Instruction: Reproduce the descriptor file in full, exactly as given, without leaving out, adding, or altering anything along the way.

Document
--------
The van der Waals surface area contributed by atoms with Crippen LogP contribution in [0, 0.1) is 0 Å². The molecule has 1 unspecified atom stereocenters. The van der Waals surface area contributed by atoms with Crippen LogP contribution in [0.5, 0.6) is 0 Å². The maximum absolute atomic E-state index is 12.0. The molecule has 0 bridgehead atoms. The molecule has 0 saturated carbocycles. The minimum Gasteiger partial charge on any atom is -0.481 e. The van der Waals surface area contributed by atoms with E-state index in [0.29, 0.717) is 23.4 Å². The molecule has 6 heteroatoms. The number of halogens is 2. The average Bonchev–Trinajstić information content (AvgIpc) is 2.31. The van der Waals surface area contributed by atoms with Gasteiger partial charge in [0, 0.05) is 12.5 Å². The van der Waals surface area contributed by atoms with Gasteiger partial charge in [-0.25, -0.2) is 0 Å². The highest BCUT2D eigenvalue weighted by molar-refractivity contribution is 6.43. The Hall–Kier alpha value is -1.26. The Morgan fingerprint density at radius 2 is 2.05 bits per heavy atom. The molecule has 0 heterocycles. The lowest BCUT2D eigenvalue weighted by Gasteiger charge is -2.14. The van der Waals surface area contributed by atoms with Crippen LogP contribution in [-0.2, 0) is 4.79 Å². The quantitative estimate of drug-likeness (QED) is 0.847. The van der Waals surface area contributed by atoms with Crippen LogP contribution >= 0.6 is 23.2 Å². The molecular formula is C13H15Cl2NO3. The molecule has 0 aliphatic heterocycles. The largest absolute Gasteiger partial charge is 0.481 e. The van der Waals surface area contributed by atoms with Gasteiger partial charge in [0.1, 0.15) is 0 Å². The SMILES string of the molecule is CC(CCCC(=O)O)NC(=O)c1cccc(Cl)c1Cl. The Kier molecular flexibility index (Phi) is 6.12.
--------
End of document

The van der Waals surface area contributed by atoms with Crippen LogP contribution in [0, 0.1) is 0 Å². The molecule has 1 unspecified atom stereocenters. The van der Waals surface area contributed by atoms with Crippen LogP contribution in [0.5, 0.6) is 0 Å². The maximum absolute atomic E-state index is 12.0. The molecule has 0 bridgehead atoms. The molecule has 0 saturated carbocycles. The minimum Gasteiger partial charge on any atom is -0.481 e. The van der Waals surface area contributed by atoms with E-state index in [0.29, 0.717) is 23.4 Å². The molecule has 6 heteroatoms. The number of halogens is 2. The average Bonchev–Trinajstić information content (AvgIpc) is 2.31. The van der Waals surface area contributed by atoms with Gasteiger partial charge in [0, 0.05) is 12.5 Å². The van der Waals surface area contributed by atoms with Gasteiger partial charge in [-0.25, -0.2) is 0 Å². The highest BCUT2D eigenvalue weighted by molar-refractivity contribution is 6.43. The Hall–Kier alpha value is -1.26. The Morgan fingerprint density at radius 2 is 2.05 bits per heavy atom. The molecule has 0 heterocycles. The lowest BCUT2D eigenvalue weighted by Gasteiger charge is -2.14. The van der Waals surface area contributed by atoms with Crippen LogP contribution in [-0.2, 0) is 4.79 Å². The quantitative estimate of drug-likeness (QED) is 0.847. The van der Waals surface area contributed by atoms with Crippen LogP contribution >= 0.6 is 23.2 Å². The molecular formula is C13H15Cl2NO3. The molecule has 0 aliphatic heterocycles. The largest absolute Gasteiger partial charge is 0.481 e. The van der Waals surface area contributed by atoms with Gasteiger partial charge in [0.1, 0.15) is 0 Å². The SMILES string of the molecule is CC(CCCC(=O)O)NC(=O)c1cccc(Cl)c1Cl. The Kier molecular flexibility index (Phi) is 6.12.